Even nations like France, which relies on nuclear power for more than 70% of its electricity, have pledged to phase out new reactors. Despite the promise of sustainable energy, little progress has been made in India. Due to popular complaints, the French nuclear project at Jaitapur, Maharashtra, has been mostly shut down. Massive demonstrations against the Russian-built Kudankulam nuclear power plant in Tamil Nadu followed the Fukushima tragedy. However, the government overcame the objections, and the plant has been supplying energy to Tamil Nadu since 2016.
The Prime Minister’s International Solar Alliance is a nice project, but the technology has to be improved since there are issues—sometimes with the panels, but also on days when the sky is clouded, especially during the monsoons. The same issues apply to wind energy. Solar and wind’s unreliability as compared to fossil fuels is a huge concern since storage becomes a significant disadvantage. The cost of large battery packs is likewise high.
“India would need to boost installed renewable energy capacity to 700 GW by 2030 to achieve 50% of its electricity demand from renewables.” India would need to raise new renewable capacity to 630 GW if hydroelectricity is included as part of renewables. This is a lofty goal that will need low-cost financing, the elimination of policy uncertainty, and the development of storage technologies, according to Avantika Goswami, climate change project manager at the Centre for Science and Environment.
“Expanding distributed renewable energy with storage technologies is crucial for enhancing energy access and lowering energy poverty,” she continues. While there may be a transition period for renewable energy grid integration, it benefits the disadvantaged in the long term, especially in rural areas.”
To power the country’s power plants, the Centre has decided to reopen more than 100 coal mines that were previously deemed unprofitable.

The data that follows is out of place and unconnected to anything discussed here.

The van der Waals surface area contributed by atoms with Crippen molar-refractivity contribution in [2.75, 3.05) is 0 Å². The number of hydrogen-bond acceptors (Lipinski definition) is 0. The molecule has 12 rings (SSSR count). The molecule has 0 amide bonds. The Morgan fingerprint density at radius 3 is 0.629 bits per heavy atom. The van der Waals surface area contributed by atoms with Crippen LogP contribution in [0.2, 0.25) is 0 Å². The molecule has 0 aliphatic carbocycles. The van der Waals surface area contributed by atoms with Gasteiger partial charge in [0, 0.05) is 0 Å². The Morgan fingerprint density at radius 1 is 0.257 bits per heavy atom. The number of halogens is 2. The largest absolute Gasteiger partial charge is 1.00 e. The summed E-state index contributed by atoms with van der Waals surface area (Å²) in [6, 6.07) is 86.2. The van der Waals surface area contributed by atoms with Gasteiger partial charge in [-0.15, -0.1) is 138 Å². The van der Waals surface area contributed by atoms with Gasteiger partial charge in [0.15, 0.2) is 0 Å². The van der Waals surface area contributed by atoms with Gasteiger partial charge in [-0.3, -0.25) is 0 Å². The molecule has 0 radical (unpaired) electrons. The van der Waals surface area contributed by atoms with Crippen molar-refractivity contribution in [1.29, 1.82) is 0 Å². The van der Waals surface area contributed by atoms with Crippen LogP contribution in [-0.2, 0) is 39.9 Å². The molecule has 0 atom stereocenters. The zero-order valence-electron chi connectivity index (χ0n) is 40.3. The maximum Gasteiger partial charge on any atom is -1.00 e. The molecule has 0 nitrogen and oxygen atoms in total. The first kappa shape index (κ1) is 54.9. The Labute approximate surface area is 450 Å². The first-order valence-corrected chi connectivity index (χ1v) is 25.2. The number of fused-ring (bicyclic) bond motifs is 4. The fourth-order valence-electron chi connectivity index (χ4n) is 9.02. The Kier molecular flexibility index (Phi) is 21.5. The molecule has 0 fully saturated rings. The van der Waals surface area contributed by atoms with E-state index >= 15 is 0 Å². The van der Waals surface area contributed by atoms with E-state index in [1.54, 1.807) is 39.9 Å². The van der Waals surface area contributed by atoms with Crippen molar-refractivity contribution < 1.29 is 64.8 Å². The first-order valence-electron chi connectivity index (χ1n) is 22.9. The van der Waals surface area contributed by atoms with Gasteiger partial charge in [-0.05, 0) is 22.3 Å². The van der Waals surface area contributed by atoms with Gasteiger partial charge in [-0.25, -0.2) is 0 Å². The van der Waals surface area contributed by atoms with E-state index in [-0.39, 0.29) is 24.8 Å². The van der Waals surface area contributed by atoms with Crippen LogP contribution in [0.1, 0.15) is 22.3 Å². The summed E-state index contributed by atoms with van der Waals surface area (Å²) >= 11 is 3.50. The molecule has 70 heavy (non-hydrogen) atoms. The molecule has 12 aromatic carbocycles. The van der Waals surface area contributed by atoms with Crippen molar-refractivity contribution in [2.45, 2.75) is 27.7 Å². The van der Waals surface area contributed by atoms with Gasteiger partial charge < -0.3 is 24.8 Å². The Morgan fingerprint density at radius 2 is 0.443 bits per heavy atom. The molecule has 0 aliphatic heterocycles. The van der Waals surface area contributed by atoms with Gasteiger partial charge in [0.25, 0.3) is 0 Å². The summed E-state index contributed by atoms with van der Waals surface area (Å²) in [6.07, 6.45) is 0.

The climate debate
Developing countries hold developed countries accountable for global warming and claim special duties for cleaning up the planet. Previously, countries such as India and China would argue that they are not to blame for the current scenario. However, blaming others isn’t moving the globe any closer to a solution. The wealthier countries must now provide financial assistance to underdeveloped countries.
India feels that climate money and low-cost technologies are critical to accelerating the transition to renewable energy. “India expects developed nations to give climate funding of US$1 trillion as soon as possible,” Modi said in Glasgow. Today, we must track climate financing progress alongside climate mitigation efforts. Pressure should be applied to nations that do not follow through on their climate funding obligations. ”
The poor, as is customary, suffer the burden of global warming. Those who live in shanties are struck the worst by flash floods, heatwaves, and biting cold. Climate-related displacements disproportionately impact the poor and urban underclass. Coal mining will be phased down as India attempts to transition from coal to renewables.
The impoverished will suffer the most. Not only the miners but also the secondary enterprises and temporary marketplaces that spring up around mining communities. “The energy transition will alter the nature of employment and economic stability in the country,” says Aditya Valiathan Pillai, a climate change expert at the Centre for Policy Research (CPR).
“However, it is not a straightforward, linear tale.” There are at least three perspectives here. First, if India decides to take net-zero seriously in the coming decades, individuals engaged in the fossil fuel business, particularly in India’s coal-rich states, would have to hunt for work elsewhere.
For a smooth landing, governments will have to provide safety nets, retraining, and investments.” She claims, however, that there is a bright side. “The change might usher in a new age of renewable energy manufacturing jobs.” Third, and often overlooked, an ambitious transition by India and other significant emitters might lessen the frequency and extent of climate effects, preventing people from falling into the poverty traps that accompany them,” Pillai says.
edited and proofread by nikita sharma